U.N. mediator Martti Ahtisaari unveiled a plan last week to move the predominantly ethnic Albanian province towards a split from Serbia and independence.
|Kosovo Albanian man sits on the 18th-century bridge in the village of Bistrazin, near Djakovica.|
Russian, a historic ally of Serbia, could use its veto in the U.N. Security Council to block the plan.
"The Russian side underlined the need for the sides and international mediators to patiently seek a solution ... without artificial time frames and while respecting internal Serbian political realities in connection with the recent parliamentary elections," Russia's Foreign Ministry said in a statement.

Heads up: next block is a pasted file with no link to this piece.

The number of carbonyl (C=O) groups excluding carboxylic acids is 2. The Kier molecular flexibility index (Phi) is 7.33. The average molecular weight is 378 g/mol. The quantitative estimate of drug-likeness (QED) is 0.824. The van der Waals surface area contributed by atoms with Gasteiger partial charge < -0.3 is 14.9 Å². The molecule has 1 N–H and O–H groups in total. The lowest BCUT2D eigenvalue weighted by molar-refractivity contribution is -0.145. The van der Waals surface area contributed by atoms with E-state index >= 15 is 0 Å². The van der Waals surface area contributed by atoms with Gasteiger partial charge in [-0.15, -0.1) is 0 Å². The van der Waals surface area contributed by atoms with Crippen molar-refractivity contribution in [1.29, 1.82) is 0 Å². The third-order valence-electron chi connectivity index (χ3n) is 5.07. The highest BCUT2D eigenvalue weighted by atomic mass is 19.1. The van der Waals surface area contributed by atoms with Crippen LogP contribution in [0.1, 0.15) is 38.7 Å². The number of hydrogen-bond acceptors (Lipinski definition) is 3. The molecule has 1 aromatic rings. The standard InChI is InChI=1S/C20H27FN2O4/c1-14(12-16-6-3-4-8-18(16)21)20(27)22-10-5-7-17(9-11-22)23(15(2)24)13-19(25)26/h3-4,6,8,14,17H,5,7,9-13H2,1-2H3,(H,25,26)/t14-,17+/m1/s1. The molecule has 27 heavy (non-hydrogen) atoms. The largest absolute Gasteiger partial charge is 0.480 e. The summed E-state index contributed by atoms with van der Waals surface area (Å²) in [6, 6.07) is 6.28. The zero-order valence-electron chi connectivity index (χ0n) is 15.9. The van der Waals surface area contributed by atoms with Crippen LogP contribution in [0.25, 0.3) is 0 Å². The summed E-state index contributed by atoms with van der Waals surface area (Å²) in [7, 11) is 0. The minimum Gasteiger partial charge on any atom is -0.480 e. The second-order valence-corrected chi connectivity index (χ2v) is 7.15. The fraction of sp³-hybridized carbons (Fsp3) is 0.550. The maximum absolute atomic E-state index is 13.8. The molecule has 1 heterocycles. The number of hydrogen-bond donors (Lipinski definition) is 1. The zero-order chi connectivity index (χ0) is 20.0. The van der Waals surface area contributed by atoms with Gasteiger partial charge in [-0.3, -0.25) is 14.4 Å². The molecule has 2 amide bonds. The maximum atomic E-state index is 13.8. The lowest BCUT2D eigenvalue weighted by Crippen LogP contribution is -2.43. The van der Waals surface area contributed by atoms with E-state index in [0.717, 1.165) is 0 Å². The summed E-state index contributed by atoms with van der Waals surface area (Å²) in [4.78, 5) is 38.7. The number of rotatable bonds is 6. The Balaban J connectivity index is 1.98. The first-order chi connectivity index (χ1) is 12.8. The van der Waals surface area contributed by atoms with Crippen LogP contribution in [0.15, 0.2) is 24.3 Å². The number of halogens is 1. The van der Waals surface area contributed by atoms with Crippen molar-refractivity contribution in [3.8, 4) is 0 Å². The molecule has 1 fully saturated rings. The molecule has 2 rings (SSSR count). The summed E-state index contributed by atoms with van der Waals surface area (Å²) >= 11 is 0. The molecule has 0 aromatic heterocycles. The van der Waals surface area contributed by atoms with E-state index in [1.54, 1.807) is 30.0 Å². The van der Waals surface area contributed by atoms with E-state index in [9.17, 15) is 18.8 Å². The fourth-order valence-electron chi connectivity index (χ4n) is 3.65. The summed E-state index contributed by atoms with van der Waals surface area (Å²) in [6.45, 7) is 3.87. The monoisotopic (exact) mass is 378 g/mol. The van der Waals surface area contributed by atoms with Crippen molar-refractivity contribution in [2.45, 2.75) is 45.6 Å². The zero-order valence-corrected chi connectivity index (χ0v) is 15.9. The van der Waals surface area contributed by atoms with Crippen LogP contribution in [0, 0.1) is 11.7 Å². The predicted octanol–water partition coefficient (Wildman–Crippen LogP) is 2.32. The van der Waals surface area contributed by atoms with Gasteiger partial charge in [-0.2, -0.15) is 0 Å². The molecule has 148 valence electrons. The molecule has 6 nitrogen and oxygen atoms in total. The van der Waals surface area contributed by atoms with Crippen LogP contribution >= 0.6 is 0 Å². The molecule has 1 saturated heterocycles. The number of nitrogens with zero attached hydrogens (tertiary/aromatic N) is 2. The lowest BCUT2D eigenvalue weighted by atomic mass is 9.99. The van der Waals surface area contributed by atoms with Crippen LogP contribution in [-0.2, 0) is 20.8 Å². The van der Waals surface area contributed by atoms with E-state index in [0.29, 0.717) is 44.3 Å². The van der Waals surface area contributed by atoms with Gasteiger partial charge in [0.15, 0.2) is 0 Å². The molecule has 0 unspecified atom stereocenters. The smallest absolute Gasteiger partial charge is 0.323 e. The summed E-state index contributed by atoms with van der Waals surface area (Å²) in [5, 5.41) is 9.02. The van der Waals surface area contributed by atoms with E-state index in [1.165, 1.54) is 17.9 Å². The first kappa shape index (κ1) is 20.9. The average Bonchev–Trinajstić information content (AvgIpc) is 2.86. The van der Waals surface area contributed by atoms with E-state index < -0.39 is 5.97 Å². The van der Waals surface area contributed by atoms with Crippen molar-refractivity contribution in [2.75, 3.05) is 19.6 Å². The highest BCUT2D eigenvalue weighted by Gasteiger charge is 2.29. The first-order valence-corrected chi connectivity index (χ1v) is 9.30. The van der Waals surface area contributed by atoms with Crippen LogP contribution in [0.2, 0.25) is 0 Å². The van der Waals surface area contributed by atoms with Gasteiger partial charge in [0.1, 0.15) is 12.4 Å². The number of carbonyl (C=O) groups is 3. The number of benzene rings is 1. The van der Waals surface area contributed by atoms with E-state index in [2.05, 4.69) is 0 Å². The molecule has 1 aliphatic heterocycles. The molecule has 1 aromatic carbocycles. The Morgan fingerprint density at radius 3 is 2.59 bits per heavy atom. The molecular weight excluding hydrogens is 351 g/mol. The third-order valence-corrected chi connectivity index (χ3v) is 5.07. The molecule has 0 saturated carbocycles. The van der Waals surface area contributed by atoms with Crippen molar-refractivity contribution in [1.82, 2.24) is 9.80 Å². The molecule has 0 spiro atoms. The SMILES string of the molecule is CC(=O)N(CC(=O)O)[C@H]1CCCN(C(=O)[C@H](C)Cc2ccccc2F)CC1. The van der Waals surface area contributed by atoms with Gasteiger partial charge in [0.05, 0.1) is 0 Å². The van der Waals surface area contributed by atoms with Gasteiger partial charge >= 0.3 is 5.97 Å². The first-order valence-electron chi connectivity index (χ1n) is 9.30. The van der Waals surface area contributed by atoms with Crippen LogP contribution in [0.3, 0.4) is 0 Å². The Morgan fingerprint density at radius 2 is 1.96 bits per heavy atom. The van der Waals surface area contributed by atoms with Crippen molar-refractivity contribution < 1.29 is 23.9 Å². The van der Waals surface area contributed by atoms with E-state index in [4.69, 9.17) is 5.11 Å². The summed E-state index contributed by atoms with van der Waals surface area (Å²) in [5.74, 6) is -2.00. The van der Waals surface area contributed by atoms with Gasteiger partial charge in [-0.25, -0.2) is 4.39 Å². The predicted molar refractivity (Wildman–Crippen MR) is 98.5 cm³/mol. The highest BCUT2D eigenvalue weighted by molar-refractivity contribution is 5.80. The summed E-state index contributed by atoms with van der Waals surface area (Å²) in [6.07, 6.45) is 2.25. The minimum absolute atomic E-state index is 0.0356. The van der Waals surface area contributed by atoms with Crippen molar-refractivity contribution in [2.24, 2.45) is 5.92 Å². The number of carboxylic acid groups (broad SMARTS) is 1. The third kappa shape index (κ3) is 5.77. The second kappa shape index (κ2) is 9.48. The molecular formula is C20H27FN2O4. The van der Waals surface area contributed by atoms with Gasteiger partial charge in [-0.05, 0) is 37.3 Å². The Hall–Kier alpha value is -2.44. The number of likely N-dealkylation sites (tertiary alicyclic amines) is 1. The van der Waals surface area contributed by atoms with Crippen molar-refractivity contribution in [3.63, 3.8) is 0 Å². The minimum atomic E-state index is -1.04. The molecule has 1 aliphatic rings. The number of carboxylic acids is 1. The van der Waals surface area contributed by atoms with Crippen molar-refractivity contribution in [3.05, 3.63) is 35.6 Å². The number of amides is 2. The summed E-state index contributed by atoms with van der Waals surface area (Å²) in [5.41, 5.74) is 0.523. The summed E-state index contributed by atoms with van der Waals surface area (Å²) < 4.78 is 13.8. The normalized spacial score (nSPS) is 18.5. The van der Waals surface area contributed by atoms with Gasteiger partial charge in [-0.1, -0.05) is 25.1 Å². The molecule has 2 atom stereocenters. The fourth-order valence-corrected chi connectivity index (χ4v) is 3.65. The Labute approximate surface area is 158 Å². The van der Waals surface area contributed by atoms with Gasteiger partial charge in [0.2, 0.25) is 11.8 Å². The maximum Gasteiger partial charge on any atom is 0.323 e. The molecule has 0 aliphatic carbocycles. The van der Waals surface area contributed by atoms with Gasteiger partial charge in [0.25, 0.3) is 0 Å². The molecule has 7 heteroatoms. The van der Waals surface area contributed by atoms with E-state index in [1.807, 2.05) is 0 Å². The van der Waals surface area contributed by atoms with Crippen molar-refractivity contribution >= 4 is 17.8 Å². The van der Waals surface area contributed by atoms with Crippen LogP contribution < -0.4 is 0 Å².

The ultranationalist Serb Radical Party, which is ardently opposed to any form of independence for Kosovo, won 28 percent of the vote in the election, edging out more moderate parties the West had hoped would do better.
The statement said this view was expressed at a February 8 meeting between Russian Deputy Foreign Minister Vladimir Titov and Frank G. Wisner, the U.S. State Department's Special Representative to the Kosovo status talks.
Russia has previously said any solution for Kosovo must take into account the views of both Belgrade and Kosovo's ethnic Albanian majority.
Friday's statement was the first time Moscow had made an explicit link with Serbia's parliamentary elections on Jan 21.
Kosovo has been under U.N. administration since 1999, when NATO launched bombing raids to stop Serb forces from driving out the province's ethnic Albanians.